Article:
Regional Group Munich
Cosmopolitan and ‘gemütlich’
Oktoberfest, Deutsches Museum, FC Bayern, BMW, beer, museums and top-class orchestras. This is what Munich is famous for the world over. We invite you to discover this and much more with us. Enjoy Bavarian culture and the Bavarian way of life with us!
You can experience our ‘village of a million people’ and the surrounding area at more than 30 events each year with scholarship holders from all over the world, from all possible disciplines and from all universities and research institutions in the Greater Munich area. We also visit cities and towns near and far, sometimes together with other regional groups.
It is so easy to find new friends with the DAAD as common ground. My recommendation is to make use of what DAAD Alumni & Friends has to offer!
Matteo Parisi (Italy)
In autumn, we prepare newcomers for their stay at a welcome reception. Contacts are intensified at informal monthly gatherings during the semester. We focus on topics from history, industry, technology and science with experts to guide us, and we look forward to a broad cultural programme. We have great fun hiking, bathing, sledding or canoeing in the Alps and in various beautiful areas in Bavaria.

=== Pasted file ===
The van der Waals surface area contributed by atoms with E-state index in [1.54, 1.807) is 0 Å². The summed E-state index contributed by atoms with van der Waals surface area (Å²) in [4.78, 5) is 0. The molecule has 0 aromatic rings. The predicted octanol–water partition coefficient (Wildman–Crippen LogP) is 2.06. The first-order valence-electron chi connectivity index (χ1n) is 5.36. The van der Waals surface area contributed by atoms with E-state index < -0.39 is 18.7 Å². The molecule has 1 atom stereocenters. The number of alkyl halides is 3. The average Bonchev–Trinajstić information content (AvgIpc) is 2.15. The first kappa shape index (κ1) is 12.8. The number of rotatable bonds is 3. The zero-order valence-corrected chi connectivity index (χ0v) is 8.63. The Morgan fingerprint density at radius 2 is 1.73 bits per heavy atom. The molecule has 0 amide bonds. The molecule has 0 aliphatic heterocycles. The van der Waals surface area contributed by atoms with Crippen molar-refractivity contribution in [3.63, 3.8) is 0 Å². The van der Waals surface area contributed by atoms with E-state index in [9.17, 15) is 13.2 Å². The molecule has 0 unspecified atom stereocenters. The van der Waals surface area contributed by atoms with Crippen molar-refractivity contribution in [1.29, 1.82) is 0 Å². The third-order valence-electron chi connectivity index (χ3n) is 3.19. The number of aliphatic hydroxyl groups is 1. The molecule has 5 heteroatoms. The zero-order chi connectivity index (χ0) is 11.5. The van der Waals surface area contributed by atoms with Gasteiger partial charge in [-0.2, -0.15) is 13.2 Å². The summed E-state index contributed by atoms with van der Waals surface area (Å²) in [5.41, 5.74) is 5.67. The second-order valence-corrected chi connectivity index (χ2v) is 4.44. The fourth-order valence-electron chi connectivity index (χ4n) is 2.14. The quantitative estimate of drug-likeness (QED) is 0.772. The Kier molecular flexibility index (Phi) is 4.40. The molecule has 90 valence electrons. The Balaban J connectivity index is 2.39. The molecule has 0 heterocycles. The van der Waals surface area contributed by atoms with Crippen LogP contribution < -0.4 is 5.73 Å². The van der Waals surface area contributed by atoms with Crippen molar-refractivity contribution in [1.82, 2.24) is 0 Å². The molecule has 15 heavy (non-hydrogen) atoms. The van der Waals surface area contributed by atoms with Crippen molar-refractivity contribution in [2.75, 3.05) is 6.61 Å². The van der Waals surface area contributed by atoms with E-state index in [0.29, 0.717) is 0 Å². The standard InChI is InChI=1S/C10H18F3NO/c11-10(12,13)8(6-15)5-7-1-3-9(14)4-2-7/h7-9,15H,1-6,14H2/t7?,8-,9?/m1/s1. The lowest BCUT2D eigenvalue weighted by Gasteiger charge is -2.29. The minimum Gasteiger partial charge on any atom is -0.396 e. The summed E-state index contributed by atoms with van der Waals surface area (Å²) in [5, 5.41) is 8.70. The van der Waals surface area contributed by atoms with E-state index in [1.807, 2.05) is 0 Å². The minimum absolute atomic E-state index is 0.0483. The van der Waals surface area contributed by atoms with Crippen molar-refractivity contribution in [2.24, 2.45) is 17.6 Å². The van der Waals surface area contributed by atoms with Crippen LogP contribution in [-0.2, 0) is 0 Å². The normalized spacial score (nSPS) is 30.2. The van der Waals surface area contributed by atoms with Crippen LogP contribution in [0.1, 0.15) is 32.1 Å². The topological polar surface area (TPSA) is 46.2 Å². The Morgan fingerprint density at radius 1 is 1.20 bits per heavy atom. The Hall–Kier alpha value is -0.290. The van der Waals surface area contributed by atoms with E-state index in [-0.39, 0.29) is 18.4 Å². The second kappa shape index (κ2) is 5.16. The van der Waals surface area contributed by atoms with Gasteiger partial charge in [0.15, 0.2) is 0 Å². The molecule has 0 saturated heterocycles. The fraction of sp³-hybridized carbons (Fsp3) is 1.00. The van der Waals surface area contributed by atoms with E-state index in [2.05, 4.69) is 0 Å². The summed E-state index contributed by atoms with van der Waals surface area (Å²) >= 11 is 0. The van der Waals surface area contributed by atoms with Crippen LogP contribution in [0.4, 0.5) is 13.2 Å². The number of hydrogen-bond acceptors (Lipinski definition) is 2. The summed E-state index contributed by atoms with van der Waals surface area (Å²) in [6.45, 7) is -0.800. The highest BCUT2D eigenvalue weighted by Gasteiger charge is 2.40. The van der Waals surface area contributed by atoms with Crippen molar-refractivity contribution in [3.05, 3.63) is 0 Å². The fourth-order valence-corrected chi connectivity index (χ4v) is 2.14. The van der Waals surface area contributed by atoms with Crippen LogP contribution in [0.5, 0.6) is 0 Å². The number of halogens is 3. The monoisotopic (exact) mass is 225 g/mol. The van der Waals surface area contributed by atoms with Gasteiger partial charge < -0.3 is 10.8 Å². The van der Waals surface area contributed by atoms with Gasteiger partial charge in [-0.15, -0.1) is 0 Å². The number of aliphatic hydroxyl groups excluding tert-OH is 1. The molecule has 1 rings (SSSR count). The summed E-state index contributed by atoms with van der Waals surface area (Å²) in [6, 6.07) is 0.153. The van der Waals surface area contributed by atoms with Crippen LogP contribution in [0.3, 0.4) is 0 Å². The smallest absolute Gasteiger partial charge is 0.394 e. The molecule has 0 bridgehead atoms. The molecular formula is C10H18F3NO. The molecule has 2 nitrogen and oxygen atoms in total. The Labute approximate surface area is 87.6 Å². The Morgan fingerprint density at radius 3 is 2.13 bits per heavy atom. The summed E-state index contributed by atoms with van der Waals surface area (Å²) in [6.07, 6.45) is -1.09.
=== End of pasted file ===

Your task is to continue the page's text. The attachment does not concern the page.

Our specialist events organized in collaboration with the Tönissteiner Kreis or with DAAD alumni offer particularly fruitful opportunities for exchange. And if you would like to find out more about everyday life in Germany, we will do our best to arrange an invitation to spend a weekend with a family.
‘There is much more to a good time in Munich than just academic success. I greatly enjoy helping scholarship holders to find their way around our beautiful city and feel comfortable.’
‘My name is Felix, and in 2008 I had the opportunity to go to Melbourne for six months with the DAAD. Back in Germany, I am now pleased to have the big, wide world here in Munich, to meet you at our informal gatherings and to go on excursions and city trips with you.’
‘Not very long ago, I was a scholarship holder and keen participant myself. As the youngster in the team, I am especially interested in sports events.’
‘Thanks to the DAAD, I gathered very positive international experiences in Rome and Vienna. For me, spending time with DAAD scholarship holders is a means to pass on these experiences and to keep them alive.’
‘I hope that the DAAD scholars don’t just profit academically from their stay in Munich but also feel that they are gaining a second home, just like I would not want to do without the memories of the times I spent in the USA and England on a DAAD scholarship.’
Find here an overview of all upcoming events.
In addition the following events are in the pipeline:
- Weekend trip to a mountain lodge, Feb. 2019
- Trip to open air museum Glentleiten
- Hike around the Maisinger See / Lake Maising
- Hike to Schliersbergalm
- Guided tour Bayerische Staatsoper